Are your children ready for the financial future they’ll face?

Earlier this month, there were several ceremonies to commemorate the 70th anniversary of the D-Day landing in France.

I personally enjoyed the interviews with the WWII veterans who are now in their 90s. Former news anchor and author Tom Brokaw has referred to them as the greatest generation ever.

Every one of us owes them the respect they earned for their efforts in both Europe and the Pacific Rim. A common theme I kept hearing from the interviews of the D-Day veterans was the thorough training they received prior to the invasion.

But during the chaos of battle, things didn’t always go as planned. It was the quick thinking, leadership and heroics of those in the thick of the battle that turned potential failure into victory. Unfortunately, as time passes their story seems to be just another chapter in history books.

I bring this up because it’s easy to forget that these aging World War II veterans were in their late teens and early 20s when they saved and changed the world.

Fast-forward to today and it’s very apparent how significantly the nation has changed. From a financial perspective especially, it’s much different for someone in their late teens or early 20s.

Recently, there was an executive order regarding student loans. The modification this time impacted those who had loans prior to 2007. I won’t go into the details of the student loan program; it’s complex. But the new order caps the monthly repayment of loans based on the student’s current income.

Because it also calls for a maximum repayment of time period of 20 years, it’s mathematically possible that the entire balance will never be paid.

Healthcare is another constant in the news. By now everyone is aware that “children” can now stay on their parents’ healthcare policy till age 26. I know there are valid arguments why this is a good policy. But, speaking for myself, I would have been quite concerned if any of my sons expected me to pay for their health insurance when they were 26.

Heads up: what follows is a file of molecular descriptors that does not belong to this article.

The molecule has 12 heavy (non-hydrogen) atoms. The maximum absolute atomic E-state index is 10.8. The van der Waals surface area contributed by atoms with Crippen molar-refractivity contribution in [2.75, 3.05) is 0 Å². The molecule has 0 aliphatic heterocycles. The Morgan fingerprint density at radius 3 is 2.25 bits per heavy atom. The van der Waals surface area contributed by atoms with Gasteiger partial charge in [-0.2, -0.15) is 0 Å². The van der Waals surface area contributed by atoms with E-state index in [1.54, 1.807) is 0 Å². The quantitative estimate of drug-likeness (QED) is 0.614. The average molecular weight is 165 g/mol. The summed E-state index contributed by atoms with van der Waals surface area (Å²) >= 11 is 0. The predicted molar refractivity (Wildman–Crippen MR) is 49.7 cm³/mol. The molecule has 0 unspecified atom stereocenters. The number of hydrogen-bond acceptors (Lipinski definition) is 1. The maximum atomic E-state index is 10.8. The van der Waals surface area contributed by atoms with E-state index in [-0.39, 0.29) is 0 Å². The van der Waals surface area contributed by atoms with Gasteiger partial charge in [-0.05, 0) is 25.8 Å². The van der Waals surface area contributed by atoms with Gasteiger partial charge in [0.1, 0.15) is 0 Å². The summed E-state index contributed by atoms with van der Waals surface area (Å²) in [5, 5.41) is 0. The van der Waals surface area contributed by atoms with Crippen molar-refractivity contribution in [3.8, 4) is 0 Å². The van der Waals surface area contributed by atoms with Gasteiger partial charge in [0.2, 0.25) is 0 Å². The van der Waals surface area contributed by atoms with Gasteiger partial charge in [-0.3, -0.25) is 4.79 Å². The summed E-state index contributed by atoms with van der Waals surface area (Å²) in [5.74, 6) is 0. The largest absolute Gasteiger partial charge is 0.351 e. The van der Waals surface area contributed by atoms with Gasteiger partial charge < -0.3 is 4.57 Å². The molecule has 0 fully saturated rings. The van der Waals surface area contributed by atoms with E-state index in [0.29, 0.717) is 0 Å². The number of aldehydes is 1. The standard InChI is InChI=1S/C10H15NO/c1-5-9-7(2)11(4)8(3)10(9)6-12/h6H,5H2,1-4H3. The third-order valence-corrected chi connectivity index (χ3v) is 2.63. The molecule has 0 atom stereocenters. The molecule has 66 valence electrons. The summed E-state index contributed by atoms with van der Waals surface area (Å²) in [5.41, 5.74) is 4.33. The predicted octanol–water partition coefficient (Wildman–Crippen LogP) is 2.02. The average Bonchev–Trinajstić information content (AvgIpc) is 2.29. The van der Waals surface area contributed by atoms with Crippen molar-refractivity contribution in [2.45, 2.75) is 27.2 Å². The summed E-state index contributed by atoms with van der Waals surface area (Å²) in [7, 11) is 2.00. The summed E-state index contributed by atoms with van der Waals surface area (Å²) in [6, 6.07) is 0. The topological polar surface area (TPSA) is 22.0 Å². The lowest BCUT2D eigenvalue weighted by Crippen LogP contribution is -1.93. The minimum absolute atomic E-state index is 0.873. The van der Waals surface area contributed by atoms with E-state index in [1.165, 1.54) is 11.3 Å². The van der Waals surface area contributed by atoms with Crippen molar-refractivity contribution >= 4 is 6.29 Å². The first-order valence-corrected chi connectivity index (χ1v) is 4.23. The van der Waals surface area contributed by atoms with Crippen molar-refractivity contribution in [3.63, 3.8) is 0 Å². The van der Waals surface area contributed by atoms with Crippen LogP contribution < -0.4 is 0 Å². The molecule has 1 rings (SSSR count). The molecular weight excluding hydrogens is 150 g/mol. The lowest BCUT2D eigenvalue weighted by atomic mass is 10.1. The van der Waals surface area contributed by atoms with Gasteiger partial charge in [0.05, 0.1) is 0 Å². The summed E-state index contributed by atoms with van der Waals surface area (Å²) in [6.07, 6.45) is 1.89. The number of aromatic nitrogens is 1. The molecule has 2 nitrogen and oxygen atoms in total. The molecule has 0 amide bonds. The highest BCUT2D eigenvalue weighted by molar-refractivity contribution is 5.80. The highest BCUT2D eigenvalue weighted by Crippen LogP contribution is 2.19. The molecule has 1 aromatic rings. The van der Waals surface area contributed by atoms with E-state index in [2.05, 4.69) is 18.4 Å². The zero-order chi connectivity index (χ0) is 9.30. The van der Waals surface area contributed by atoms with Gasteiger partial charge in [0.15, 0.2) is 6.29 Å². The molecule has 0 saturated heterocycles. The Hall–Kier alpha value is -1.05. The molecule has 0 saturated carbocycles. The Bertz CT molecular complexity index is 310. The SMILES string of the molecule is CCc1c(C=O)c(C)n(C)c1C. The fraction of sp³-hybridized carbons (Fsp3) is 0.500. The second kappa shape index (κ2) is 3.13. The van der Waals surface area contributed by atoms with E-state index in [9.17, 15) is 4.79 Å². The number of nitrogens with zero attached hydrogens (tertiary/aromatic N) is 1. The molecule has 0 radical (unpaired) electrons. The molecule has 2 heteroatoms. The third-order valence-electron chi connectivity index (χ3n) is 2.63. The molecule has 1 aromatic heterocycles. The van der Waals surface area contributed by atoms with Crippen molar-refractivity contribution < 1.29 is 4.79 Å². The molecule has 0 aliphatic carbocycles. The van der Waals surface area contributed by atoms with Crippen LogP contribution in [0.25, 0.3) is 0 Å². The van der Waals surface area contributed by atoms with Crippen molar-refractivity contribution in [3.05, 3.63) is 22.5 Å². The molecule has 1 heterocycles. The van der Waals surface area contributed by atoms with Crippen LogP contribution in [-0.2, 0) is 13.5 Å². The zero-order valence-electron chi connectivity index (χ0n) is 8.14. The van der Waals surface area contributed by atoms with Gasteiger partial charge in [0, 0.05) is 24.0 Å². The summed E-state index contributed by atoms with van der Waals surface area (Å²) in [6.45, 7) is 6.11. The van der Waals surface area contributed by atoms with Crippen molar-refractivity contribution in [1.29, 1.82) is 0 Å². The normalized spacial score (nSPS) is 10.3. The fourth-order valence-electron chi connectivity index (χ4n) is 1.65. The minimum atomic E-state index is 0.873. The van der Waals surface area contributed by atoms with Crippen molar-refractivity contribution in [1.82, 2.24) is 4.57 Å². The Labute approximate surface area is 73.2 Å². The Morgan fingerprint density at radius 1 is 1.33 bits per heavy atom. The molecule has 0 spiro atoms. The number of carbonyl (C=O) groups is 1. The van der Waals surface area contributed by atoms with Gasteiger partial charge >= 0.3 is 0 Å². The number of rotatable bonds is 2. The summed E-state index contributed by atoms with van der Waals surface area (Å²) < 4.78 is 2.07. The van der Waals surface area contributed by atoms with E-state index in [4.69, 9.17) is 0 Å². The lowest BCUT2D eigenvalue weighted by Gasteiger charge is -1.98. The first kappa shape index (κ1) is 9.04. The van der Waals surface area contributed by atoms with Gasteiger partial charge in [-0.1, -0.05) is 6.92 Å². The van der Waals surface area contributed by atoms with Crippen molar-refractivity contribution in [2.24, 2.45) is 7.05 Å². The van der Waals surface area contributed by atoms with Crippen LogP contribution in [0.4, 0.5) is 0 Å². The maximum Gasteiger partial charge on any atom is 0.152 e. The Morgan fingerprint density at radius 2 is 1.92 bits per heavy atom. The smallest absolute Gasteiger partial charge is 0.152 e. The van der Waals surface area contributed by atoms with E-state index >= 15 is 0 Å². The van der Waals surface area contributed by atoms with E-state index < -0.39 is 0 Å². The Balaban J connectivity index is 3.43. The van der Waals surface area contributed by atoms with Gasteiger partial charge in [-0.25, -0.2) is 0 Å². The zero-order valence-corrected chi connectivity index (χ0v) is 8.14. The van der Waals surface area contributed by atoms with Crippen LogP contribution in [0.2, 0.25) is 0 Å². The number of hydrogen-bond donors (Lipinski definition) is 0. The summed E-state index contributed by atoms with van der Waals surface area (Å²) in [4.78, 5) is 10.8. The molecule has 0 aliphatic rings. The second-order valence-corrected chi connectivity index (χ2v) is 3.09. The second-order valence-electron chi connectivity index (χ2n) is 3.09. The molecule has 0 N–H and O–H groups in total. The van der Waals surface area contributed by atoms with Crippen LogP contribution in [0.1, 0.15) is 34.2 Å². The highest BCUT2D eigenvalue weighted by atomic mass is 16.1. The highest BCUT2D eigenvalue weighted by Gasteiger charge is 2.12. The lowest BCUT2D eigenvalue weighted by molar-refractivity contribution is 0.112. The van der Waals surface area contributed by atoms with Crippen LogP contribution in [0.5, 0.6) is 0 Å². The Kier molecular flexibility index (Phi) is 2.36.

My point is that 70 years ago young adults saved the world, and today it appears we are reluctant to let them make adult decisions.

From a financial perspective, I believe we need to do a better job preparing our young people for their financial future.

For example, how many students are taught the mathematics of a loan? I think this would be a valuable tool for young adults as they are solicited for credit cards and contemplate loans for education, housing and transportation.

Yet, time and time again, people of all ages get buried in debt and have no idea how they got there. I am confident that better financial education could alleviate many such problems.

I don’t pretend to have all the answers, but 70 years ago it was the young adults who saved the world. Today many young adults are looking for work, living with their folks and trying to launch their careers.

Perhaps a better financial education will arm them with the knowledge they need to succeed in this complex and competitive world. With the right education and the opportunity, I’m confident that these young adults can change the world for the better. The future, after all, belongs to them.

Monday, June 16, 2014